Suboxone is generally prescribed one or two days after opioid use stops. It works by managing withdrawal symptoms and reducing cravings, due to the buprenorphine acting on the opioid receptors in the brain. An approved doctor can prescribe Suboxone in any clinical setting, while a drug like methadone must be administered via a methadone clinic. For some people, reporting to a clinic every day to access medication doesn’t work for them. Your doctor and care team will work with you to determine which MAT will work best with your needs. Suboxone is safe to take for extended periods. When used with evidence-based therapies, it drastically improves the outcome for those with a substance use disorder. Someone might stay on MAT indefinitely, if it means the difference between relapse and recovery. It is much safer to take a medication like Suboxone than heroin or oxycontin accessed by illicit means.

Does Health Insurance cover Suboxone Treatment?

The short answer to this question is yes. Medication-assisted treatment is the standard of care for opioid use disorders, and the American Disability Act protects Americans who are in treatment for opioid use disorder. People who are receiving MAT are most often considered to have a disability. The Substance Abuse and Mental Health Services Administration (SAMSHA) has put together a brochure on MAT and individual rights that will explain in-depth how the ADA functions to protect the rights of individuals receiving MAT. 

Are There Alternatives to Suboxone for Opioid Addiction Treatment?

The three common drugs used to treat opioid use disorder are buprenorphine, naltrexone, and methadone. Suboxone is a combination of buprenorphine and naloxone. Methadone is another drug used to treat opioid use disorder, and it also reduces cravings and prevents withdrawal symptoms. It’s the strongest and most therapeutic of the MAT drugs and the most difficult to access, as those who take it must report to a methadone clinic every day to receive their dose. It’s also used for more severe cases of opioid use disorder. 

Naltrexone is an opioid antagonist that also reduces cravings and blocks the effects of opioids and can be accessed far more freely than methadone. However, it requires a patient to be free of opioids for at least seven days before being taken. There is no abuse or diversion potential with naltrexone.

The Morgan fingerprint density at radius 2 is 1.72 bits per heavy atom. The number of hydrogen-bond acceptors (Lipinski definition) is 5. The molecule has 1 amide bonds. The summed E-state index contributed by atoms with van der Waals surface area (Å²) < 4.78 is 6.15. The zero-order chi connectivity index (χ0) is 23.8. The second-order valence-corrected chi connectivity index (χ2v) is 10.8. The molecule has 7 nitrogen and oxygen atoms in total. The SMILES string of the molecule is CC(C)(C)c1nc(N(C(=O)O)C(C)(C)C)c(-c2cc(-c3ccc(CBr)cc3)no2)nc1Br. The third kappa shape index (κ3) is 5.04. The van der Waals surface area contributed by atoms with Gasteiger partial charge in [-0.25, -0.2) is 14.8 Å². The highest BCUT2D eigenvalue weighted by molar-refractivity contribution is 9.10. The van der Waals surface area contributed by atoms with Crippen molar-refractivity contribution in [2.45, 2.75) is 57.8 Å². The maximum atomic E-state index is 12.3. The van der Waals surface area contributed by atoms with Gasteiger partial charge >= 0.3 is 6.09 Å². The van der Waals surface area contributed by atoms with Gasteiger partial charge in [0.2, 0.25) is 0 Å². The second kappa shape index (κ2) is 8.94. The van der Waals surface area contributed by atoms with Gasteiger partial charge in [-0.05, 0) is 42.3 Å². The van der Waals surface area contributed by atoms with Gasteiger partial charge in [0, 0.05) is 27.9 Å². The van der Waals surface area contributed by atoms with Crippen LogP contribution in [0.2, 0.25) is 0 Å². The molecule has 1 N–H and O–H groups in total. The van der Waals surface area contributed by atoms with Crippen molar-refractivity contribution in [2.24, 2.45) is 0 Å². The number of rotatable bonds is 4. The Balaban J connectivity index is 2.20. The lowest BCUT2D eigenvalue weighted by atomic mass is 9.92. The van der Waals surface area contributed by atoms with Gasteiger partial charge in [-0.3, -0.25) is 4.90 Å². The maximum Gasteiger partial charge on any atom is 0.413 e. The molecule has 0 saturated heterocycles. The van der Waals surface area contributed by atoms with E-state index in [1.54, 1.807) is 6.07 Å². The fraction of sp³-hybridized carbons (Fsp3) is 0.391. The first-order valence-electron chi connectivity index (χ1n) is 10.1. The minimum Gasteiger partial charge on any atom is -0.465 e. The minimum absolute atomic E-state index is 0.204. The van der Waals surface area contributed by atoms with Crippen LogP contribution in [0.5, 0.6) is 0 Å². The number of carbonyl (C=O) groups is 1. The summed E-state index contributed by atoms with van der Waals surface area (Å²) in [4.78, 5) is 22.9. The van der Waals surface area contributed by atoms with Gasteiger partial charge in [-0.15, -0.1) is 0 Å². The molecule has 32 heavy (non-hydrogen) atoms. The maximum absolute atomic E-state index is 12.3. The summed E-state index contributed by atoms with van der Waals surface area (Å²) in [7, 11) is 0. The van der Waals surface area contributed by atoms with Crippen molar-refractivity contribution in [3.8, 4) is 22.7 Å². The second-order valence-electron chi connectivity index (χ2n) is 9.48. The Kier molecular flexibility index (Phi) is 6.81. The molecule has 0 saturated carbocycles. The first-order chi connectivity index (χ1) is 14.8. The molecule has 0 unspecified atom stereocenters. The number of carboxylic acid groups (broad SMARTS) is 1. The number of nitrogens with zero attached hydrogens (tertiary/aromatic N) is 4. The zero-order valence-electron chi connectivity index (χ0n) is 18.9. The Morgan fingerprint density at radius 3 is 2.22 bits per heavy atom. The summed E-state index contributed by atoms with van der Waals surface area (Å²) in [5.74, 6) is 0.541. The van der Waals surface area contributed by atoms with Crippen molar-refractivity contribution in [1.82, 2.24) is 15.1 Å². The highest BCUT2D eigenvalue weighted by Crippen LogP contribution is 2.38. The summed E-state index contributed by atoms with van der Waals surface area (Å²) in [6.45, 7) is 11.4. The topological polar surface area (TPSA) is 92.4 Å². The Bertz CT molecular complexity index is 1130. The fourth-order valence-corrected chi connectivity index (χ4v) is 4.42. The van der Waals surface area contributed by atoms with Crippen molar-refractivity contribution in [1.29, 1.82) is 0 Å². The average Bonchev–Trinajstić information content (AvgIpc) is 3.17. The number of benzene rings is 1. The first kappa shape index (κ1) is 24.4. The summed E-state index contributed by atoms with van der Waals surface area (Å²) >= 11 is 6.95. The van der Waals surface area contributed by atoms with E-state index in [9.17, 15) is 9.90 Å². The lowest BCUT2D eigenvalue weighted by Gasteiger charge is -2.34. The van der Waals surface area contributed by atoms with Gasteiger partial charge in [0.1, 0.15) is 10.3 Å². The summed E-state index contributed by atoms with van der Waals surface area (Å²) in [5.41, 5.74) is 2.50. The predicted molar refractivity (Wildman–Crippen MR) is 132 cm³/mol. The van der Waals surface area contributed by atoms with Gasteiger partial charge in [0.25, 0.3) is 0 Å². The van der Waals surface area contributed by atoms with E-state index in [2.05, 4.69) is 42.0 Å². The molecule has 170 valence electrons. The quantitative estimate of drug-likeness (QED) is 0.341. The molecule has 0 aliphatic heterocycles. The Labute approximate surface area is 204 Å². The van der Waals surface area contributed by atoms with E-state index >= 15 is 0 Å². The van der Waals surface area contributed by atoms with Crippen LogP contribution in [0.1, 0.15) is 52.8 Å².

Get Suboxone Treatment and Drug and Alcohol Rehab from Muse Treatment

If you or someone you love is living with an opioid use disorder, also known as addiction, it may seem overwhelming to read about the drugs and treatments used to fight this debilitating disease. You may feel isolated and alone. An opioid use disorder is a medical illness that causes changes to the chemistry of the brain; it is not a moral failing or a character flaw. Someone fighting a substance use disorder is no different from someone fighting cancer, diabetes, or asthma. You are not alone, over 45 million Americans are living with addiction every day, and many never receive the help they need. It doesn’t have to be that way. At Muse Treatment, we specialize in helping those living with an opioid use disorder find their path to recovery and unlock the true potential of who they truly are. A whole new world is waiting for you outside of drug and alcohol use, but you must take that first step. Reach out to us today at 866-336-9037 and begin your journey to sobriety.

Addiction Treatment Center,Suboxone,
Josh Chandler
Josh Chandler
After growing up in Chicago and North Carolina, Josh chose to get help with substance use disorder and mental health in California because of the state's reputation for top-tier treatment. There, he found the treatment he needed to achieve more than five years of recovery. He's been in the drug and alcohol addiction rehab industry for four years and now serves as the Director of Admissions for Resurgence Behavioral Health. Josh remains passionate about the field because he understands that one phone call can alter the course of a person's life.